After a theoretical trade, an extension for Price seems less likely from a financial standpoint than it does from an agent standpoint. Price's agent is Bo McKinnis, who also represents R.A. Dickey, who signed a fairly team-friendly extension with the Mets, only to be traded to Toronto. Assuming he keeps along his same career path, Price is in line for a major payday, and I'm very skeptical that the Mariners would financially be able to keep both him and Felix Hernandez in the rotation together. With the price of pitcher contracts rising (and inevitably blown up by Clayton Kershaw), David Price is going to cash in big after 2015, if not before. For the sake of evaluation, it has to be assumed that the Mariners wouldn't be able to keep him past two years, so this is essentially a rental.
It's a terrifyingly familiar scenario. The last time the Mariners had an unsuccessful general manager who knew his days were numbered without instant improvement, he traded for Erik Bedard and gave away Adam Jones in order to do so. Bedard was controlled for two seasons, just like Price. That deal blew up in the Mariners face, and it sent the Mariners into a frustrating five year rebuild in which they amassed a significant amount of young talent, but were unable to show positive results at the major league level. Now, the Mariners could be poised to do something similar by trading away the most talented prospect they've acquired in Z's regime.
This was the quote that says it all, courtesy of Bob Dutton.
More Zduriencik: "...always have felt there would be a time where we have to augment this club. I think we’re at that time."— Bob Dutton (@TNT_Mariners) December 4, 2013
There's nothing wrong with making big splashes to make the team better. The Mariners are low on talent, and desperately need to add some. That's without question. The problem is adding talent that isn't going to be around for the long haul, and that's where you start to think about the Royals, making their push before they were ready. If the Mariners want to go crazy, trade for David Price, sign Robinson Cano, Corey Hart, Ubaldo Jimenez, and Curtis Granderson, fine. If they want to bring the payroll to $110-120 million permanently and establish themselves as a powerhouse, then it's going to be entertaining as hell. But free agents don't particularly want to sign with Seattle, and that's why making a trade like this as the first move is completely irresponsible. If you trade for David Price and can't land the free agents necessary to complement him, you've wasted two years trying to stay above .500, not competing for a division title. This is your only chance, too. The 2015 free agent class is a ghost town, and the Mariners have to position themselves to legitimately compete in the next two years. I understand going for risky guys like Matt Kemp, who may be expensive and declining after two years, but at least you'll still be able to cling on to whatever value they have left in a long-term contract.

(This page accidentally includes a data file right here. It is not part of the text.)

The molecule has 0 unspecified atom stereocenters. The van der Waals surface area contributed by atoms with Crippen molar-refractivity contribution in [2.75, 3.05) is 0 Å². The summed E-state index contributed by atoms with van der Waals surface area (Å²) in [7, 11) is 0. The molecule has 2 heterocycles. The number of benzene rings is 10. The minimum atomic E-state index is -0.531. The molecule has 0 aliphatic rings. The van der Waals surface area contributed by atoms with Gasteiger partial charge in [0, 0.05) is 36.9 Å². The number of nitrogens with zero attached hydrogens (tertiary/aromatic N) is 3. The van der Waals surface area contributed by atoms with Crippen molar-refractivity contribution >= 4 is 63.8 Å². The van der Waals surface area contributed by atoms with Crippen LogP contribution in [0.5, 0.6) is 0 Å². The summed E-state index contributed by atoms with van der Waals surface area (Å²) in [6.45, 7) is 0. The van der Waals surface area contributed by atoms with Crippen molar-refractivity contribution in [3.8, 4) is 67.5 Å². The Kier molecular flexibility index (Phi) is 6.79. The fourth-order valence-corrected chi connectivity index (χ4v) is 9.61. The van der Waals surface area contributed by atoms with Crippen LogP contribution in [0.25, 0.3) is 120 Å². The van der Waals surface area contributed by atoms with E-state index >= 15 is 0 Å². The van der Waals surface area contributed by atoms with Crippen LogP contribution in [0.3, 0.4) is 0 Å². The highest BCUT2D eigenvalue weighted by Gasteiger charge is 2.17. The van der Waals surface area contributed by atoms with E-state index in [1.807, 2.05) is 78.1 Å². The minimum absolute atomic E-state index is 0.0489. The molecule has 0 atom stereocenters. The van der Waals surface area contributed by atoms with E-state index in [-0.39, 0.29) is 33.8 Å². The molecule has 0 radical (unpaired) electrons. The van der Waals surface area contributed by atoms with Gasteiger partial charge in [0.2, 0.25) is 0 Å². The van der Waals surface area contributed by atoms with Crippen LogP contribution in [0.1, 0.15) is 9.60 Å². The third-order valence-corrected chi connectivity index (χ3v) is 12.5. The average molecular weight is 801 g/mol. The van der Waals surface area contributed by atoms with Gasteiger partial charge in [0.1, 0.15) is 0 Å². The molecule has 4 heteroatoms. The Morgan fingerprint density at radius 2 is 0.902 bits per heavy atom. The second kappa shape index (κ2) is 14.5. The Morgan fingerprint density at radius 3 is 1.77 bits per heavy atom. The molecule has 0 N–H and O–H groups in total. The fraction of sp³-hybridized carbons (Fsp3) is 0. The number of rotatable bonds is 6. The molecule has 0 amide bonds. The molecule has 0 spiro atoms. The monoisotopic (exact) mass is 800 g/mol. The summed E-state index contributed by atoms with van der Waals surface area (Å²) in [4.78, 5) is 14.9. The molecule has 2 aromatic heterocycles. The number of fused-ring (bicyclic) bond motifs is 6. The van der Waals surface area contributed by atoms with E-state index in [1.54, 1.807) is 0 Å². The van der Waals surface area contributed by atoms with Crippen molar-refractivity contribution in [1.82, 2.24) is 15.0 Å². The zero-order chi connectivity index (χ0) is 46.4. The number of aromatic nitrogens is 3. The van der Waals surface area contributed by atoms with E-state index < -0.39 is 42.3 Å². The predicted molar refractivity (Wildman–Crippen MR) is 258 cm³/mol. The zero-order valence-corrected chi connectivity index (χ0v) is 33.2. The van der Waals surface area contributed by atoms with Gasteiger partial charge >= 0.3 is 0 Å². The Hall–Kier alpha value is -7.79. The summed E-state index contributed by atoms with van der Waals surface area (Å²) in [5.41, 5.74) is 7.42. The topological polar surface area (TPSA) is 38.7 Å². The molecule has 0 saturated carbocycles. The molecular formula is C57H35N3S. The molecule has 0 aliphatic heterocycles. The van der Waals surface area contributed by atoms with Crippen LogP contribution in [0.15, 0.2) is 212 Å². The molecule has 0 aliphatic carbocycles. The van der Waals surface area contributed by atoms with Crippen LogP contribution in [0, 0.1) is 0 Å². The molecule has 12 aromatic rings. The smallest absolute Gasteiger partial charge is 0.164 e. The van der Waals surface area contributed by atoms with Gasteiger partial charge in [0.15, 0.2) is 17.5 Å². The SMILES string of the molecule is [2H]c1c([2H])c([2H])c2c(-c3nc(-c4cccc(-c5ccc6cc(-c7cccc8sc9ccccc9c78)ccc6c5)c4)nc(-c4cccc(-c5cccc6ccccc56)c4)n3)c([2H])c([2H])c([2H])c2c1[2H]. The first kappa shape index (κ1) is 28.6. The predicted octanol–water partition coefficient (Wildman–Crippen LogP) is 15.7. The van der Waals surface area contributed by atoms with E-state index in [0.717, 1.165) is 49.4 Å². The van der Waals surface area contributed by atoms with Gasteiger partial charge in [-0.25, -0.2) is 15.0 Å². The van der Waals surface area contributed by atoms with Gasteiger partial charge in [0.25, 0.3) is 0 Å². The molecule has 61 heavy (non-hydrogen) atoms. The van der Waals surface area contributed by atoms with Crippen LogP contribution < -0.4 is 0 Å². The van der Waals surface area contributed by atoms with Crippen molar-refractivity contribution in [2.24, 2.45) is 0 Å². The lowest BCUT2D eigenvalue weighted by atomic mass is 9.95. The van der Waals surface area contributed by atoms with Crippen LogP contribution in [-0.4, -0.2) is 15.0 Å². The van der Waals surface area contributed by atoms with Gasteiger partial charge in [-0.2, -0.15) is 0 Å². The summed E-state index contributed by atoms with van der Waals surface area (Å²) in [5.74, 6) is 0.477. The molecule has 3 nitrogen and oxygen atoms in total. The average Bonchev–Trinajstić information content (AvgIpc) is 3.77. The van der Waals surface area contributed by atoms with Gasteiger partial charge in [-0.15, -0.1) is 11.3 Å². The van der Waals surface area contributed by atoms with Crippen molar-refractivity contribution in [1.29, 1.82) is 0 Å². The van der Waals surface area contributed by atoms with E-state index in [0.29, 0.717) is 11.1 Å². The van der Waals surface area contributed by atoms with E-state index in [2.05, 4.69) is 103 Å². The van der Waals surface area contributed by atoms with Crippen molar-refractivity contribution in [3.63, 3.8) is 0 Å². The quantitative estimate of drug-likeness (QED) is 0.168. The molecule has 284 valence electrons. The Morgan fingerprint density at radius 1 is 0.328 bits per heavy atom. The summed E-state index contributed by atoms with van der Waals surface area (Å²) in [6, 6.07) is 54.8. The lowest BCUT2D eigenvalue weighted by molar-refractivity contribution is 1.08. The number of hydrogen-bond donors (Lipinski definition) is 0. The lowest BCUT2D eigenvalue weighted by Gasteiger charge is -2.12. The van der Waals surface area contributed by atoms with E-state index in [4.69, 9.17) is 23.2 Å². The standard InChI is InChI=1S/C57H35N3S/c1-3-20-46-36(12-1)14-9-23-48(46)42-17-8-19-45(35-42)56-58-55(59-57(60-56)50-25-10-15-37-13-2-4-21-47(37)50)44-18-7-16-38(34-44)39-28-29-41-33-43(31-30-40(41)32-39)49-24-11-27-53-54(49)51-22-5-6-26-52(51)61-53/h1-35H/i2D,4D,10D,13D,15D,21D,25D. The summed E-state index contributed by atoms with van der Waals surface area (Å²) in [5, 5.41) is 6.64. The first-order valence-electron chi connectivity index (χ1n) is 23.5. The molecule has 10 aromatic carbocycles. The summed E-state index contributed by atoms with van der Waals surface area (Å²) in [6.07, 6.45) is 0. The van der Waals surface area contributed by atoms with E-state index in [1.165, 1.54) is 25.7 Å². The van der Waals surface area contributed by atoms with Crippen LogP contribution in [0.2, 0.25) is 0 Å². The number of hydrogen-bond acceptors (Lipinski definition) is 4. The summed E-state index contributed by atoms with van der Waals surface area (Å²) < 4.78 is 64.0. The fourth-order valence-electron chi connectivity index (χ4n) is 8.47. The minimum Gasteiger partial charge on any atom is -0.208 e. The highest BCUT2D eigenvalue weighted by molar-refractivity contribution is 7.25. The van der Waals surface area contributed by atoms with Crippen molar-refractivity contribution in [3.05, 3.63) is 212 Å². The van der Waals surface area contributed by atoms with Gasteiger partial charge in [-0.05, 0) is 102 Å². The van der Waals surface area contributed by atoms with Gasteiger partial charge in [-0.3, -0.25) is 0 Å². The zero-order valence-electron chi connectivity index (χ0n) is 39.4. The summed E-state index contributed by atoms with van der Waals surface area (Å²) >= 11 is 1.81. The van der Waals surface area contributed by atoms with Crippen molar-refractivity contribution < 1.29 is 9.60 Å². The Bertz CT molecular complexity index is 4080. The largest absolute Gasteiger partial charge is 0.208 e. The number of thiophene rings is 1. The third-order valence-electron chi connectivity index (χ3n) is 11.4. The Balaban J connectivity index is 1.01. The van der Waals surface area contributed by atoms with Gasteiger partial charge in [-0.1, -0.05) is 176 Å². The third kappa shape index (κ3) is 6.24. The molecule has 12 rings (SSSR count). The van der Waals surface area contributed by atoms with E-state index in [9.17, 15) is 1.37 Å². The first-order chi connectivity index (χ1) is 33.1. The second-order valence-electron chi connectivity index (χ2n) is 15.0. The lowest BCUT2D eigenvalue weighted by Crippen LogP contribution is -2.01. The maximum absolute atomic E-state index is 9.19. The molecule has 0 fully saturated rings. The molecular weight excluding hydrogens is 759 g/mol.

Putting all your eggs in one basket is rash, and if they trade for David Price before they find out if they can get some more baskets, it's stupid. This deal looks a whole lot different if it occurs after the Mariners land several big free agents, but will they? Probably not. The Mariners can't afford to make this move before they make the other moves that justify it, and if Churchill and Cameron's sources are legit, there's legitimate reason to believe that they might do it anyways. If the Mariners go all in for Price, they absolutely cannot strike out on everyone else, or history just might repeat itself again. This deal has the potential to set this franchise back another five years.